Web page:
Chuck Lauer: Farewell to an American Hero
About five years ago Oscar went for rehab at the National Rehabilitation Hospital in Washington — which is where I came in. I had received a phone call from an old friend, Ed Eckenhoff, the legendary founder and then CEO of the hospital, who himself has limited use of his legs as a result of a college injury. Ed asked me if I could come to Washington to visit with Oscar, who seemed to be on the mend. "You won’t believe the wonderful attitude this young man has in spite of all that has happened to him. He's our superstar. He wants as much therapy as anyone can throw at him. He just really wants to get back to (Iraq)," Ed said.
Two days later I walked into Canon's hospital room, and there was this very young man sitting there with a big smile on his face. We chatted about a lot of things, and as our conversation went on he told me about his platoon and how much he loved and cared for his fellow Marines. "I want to get back as soon as I can to be with them. They are just kids, you know. Some of them are only 18 or 19." (Oscar at this point was no more than 24 himself). He told me how difficult it was in Iraq and especially the heavy fighting in Fallujah. "I've lost some of my guys and held them in my arms after they have been shot. They always ask for their mothers when they are dying. It is sad as all hell."
I learned that Oscar was raised in Mexico. When his family came to this country he attended American schools and then later he would volunteer to serve in the Marines. Canon was referred to as "The Hero of Fallujah" because of his exploits in some of the most brutal fighting of the Iraq war. For that he received a Silver Star from President George W. Bush. During the medal ceremony the President shed tears. As an immigrant the U.S. had given his life meaning and substance. He loved the Marines, he loved his buddies and what shines through loud and clear is the fact he loved his country more than anything else in his life. Before I left, I asked Oscar if there was any wish he had that I could help with, and he immediately said he wanted to send some care packages to his Marine battalion buddies back in Iraq. They had asked him for all kinds of things like toothbrushes and other personal items. "It sure would help their morale," he said. I promised him I would do everything I could to make it happen, but as I walked out of the hospital I started to wonder about the logistics. Suddenly it occurred to me that I could ask John Bardis, the CEO of MedAssets, to help. Bardis had helped to found an organization called Hire Heroes USA, which tries to find jobs for military veterans after they return stateside. I called John and told him about my meeting with Oscar Canon and his wish. I will always remember John's response: "It's done. Don’t you worry about it; I'll take care of it." Later I found out that Bardis had kept his promise and forwarded care packages on a regular basis to Canon’s buddies in Iraq. How can I ever forget his kindness in fulfilling the wish of a severely wounded Marine?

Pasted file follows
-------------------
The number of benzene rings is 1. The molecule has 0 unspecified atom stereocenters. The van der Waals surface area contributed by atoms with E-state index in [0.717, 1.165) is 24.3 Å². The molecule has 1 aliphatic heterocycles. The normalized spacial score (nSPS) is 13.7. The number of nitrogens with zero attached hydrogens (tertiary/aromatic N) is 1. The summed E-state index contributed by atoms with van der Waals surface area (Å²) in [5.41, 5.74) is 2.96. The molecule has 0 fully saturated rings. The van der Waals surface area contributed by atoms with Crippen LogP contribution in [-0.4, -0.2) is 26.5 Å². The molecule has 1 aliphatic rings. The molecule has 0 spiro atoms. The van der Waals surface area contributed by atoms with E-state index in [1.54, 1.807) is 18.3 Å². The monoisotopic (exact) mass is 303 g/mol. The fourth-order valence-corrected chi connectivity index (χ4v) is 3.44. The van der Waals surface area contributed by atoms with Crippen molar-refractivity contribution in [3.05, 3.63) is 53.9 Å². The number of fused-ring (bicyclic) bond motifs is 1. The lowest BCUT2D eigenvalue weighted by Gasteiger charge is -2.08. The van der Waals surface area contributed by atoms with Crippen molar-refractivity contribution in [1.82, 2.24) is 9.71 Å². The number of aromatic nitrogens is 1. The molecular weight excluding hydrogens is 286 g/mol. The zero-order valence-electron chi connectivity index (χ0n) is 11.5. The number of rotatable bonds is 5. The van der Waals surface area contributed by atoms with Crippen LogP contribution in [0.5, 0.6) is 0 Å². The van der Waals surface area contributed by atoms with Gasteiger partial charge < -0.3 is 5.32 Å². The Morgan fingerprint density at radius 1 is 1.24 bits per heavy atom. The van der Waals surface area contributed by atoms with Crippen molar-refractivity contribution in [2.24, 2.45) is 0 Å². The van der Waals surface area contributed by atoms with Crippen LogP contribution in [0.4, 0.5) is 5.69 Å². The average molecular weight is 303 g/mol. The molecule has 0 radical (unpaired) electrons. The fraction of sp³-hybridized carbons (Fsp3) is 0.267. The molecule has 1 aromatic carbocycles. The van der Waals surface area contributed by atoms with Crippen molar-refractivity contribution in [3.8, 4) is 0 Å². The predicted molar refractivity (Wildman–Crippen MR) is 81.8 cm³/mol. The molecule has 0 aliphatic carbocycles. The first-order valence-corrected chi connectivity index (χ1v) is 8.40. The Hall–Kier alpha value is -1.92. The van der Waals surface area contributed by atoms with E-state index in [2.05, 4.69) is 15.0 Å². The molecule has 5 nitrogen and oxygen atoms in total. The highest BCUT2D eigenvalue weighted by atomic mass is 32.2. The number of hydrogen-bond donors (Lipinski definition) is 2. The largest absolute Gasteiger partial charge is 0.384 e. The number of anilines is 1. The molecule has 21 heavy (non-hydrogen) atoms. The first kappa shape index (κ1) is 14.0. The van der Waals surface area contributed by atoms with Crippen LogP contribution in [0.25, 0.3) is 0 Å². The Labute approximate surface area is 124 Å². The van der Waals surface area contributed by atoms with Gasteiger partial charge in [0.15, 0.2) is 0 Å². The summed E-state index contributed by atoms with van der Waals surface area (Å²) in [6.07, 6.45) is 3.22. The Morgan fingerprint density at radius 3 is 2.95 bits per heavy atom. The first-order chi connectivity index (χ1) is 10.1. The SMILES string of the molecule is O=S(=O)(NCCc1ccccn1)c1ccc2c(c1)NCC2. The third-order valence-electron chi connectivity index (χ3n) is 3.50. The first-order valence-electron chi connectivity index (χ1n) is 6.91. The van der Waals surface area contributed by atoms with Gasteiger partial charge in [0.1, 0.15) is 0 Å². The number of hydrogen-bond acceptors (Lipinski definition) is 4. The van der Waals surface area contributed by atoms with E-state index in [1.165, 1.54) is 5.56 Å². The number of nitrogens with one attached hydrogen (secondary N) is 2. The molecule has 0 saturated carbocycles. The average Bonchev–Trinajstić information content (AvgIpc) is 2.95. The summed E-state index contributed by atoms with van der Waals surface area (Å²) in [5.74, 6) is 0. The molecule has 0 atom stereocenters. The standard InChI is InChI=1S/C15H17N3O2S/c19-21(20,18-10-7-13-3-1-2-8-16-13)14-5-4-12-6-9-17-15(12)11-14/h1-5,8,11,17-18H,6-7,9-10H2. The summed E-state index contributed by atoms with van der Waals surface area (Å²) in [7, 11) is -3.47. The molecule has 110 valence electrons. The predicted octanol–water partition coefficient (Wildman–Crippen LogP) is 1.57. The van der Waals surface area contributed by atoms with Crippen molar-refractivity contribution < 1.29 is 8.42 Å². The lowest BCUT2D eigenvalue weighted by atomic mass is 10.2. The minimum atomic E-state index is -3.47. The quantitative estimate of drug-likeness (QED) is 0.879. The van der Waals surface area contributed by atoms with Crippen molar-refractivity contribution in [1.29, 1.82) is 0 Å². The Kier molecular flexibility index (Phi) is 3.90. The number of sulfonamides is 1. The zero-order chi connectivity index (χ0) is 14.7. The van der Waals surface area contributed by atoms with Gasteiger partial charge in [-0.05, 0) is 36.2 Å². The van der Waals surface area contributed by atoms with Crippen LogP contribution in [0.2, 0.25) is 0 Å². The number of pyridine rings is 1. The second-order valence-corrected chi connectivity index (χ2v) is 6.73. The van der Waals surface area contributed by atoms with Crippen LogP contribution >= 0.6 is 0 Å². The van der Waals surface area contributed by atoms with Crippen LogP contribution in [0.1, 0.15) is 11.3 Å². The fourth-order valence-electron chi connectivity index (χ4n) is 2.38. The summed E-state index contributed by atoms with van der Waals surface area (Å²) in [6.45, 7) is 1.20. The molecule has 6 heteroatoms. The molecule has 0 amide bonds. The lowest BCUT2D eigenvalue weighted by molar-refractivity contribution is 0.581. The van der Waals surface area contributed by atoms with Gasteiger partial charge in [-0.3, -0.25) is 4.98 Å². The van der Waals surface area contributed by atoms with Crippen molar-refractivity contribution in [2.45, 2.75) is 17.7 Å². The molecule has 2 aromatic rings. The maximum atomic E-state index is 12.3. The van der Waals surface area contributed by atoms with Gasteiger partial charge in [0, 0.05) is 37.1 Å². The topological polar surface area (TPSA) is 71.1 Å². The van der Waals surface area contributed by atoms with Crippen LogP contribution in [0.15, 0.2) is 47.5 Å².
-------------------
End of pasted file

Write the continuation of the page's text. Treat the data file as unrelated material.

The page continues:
I stayed in touch with Oscar the past few years but only occasionally. We talked about his future, which was clouded by more than an injured leg. His first marriage failed, his wife having left him for another man. And yet, with everything he was facing, this young man kept talking about returning to active duty "so I can get back to my friends."
Amazingly, he did, returning to Iraq as a Special Forces instructor and later as a military policeman and one of the most severely wounded veterans to return to a war thereafter. Unfortunately while performing his duties as a military policeman he was shot twice by a sniper and reinjured his leg, and, consequently, was returned to the states to recover from his wounds. Months later he would get married again and had a son, Elijah, now 18 months old. However, his second wife was struggling with drug addiction and wound up in rehab. Oscar sued for full custody of his son. He had the last of his surgeries at the turn of the year, and his family was jubilant at the prospect of his not having to undergo further treatment. Oscar was still a Marine, based at Camp Pendleton in California.
In mid-February he drove himself to a military hospital for what was thought to be a routine check of a persistent rash. It turned out to be an infection that may have resulted from his last surgery. Julian Canon, his uncle, told National Public Radio that while at the hospital his nephew somehow wound up in a coma and then died. He was 29.
There was to be a memorial service for Canon in Oceanside, Calif., and family members say he'll be buried at Arlington National Cemetery.
Oscar Canon’s is a truly American story of survival, courage and loyalty. Here is an immigrant who came to this country and gave everything he could to it, ultimately including his life. Anyone who had ever met him is haunted by this ending. We grieve for him, for his son and for the rest of his family.
There are many Oscar Canons in our military who not only deserve our deepest respect but all the help we can offer them. They have shown us how much they care for us, and now it is our turn to pay them back, giving them all that we can reasonably give. There is no doubt in my mind that this is what Oscar would have wanted. As a great nation, we have no choice.
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